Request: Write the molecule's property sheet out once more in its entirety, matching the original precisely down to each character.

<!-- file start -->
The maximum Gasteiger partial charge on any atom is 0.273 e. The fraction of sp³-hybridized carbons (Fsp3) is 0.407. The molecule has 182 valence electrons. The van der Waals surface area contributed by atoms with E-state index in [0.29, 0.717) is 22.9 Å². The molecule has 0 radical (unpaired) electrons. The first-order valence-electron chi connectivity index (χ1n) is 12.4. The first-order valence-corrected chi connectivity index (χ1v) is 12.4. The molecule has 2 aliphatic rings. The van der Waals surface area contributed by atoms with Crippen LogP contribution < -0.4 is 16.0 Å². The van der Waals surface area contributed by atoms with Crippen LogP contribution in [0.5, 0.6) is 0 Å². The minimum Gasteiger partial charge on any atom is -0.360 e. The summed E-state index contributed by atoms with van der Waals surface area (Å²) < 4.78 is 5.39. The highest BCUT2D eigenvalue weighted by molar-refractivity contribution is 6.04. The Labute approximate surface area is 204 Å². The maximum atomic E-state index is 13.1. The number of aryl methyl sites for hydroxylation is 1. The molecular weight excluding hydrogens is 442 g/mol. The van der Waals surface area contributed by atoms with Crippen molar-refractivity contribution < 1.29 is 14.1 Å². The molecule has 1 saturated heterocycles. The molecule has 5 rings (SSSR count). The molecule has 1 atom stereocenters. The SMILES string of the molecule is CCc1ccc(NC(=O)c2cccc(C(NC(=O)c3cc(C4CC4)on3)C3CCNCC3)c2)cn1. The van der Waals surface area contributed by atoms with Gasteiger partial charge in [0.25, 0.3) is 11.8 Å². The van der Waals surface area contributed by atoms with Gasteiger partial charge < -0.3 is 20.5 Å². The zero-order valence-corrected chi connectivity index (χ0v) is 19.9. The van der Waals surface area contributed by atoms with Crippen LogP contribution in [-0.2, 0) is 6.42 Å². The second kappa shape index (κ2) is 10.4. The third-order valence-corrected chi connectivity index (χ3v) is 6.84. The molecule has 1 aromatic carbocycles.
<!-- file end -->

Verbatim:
The maximum Gasteiger partial charge on any atom is 0.273 e. The fraction of sp³-hybridized carbons (Fsp3) is 0.407. The molecule has 182 valence electrons. The van der Waals surface area contributed by atoms with E-state index in [0.29, 0.717) is 22.9 Å². The molecule has 0 radical (unpaired) electrons. The first-order valence-electron chi connectivity index (χ1n) is 12.4. The first-order valence-corrected chi connectivity index (χ1v) is 12.4. The molecule has 2 aliphatic rings. The van der Waals surface area contributed by atoms with Crippen LogP contribution < -0.4 is 16.0 Å². The van der Waals surface area contributed by atoms with Crippen LogP contribution in [0.5, 0.6) is 0 Å². The minimum Gasteiger partial charge on any atom is -0.360 e. The summed E-state index contributed by atoms with van der Waals surface area (Å²) < 4.78 is 5.39. The highest BCUT2D eigenvalue weighted by molar-refractivity contribution is 6.04. The Labute approximate surface area is 204 Å². The maximum atomic E-state index is 13.1. The number of aryl methyl sites for hydroxylation is 1. The molecular weight excluding hydrogens is 442 g/mol. The van der Waals surface area contributed by atoms with Crippen molar-refractivity contribution < 1.29 is 14.1 Å². The molecule has 1 saturated heterocycles. The molecule has 5 rings (SSSR count). The molecule has 1 atom stereocenters. The SMILES string of the molecule is CCc1ccc(NC(=O)c2cccc(C(NC(=O)c3cc(C4CC4)on3)C3CCNCC3)c2)cn1. The van der Waals surface area contributed by atoms with Gasteiger partial charge in [0.25, 0.3) is 11.8 Å². The van der Waals surface area contributed by atoms with Gasteiger partial charge < -0.3 is 20.5 Å². The zero-order valence-corrected chi connectivity index (χ0v) is 19.9. The van der Waals surface area contributed by atoms with Crippen LogP contribution in [-0.2, 0) is 6.42 Å². The second kappa shape index (κ2) is 10.4. The third-order valence-corrected chi connectivity index (χ3v) is 6.84. The molecule has 1 aromatic carbocycles.